How Business rates are calculated
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How Business rates are calculated

Business rates, also known as non domestic rates are a contribution from businesses towards the cost of local services. Although collected by local authorities the money is pooled by central government and redistributed to councils on the basis of their need.

The gross rates payable on each property depend on the rateable value and the national non domestic multiplier. There are also a number of types of relief from rates which can be applied to individual accounts.

Rateable Value

The rateable value of a property broadly represents the yearly rent that a property could have been let for on the open market on a particular date. For the current rating list, which came into effect on 1st April 2010 this date was 1st April 2008. The value is calculated by the Valuation Office Agency (VOA)  which is part of HMRC. They can alter the value if circumstances change, and the ratepayer can appeal against the value if they believe that it is wrong. Further information, including details of how the value of most properties has been calculated and the grounds and process for submitting an appeal can be found on the VOA website.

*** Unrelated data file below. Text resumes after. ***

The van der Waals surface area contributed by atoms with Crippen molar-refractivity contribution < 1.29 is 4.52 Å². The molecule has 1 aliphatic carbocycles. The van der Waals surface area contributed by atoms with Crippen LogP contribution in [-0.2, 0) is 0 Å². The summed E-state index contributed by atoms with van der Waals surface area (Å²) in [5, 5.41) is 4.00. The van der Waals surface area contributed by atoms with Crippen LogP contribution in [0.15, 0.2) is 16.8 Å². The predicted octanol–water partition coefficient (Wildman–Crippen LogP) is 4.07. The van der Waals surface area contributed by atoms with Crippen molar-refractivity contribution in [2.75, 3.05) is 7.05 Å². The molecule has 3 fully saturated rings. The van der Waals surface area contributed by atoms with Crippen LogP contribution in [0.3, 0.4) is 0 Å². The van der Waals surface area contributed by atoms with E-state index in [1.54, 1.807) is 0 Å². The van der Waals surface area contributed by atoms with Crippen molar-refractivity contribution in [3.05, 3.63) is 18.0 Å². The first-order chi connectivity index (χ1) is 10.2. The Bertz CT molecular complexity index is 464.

National Non Domestic Multiplier

The rateable value is multiplied by the appropriate multiplier to calculate the rates payable, before any relief is applied. The multipliers are set each financial year by the Government, and for 2016/17 are 0.484 for occupied properties with a rateable value of under £18000 and 0.497 for empty properties and occupied properties with a rateable value of £18000 or over.​​

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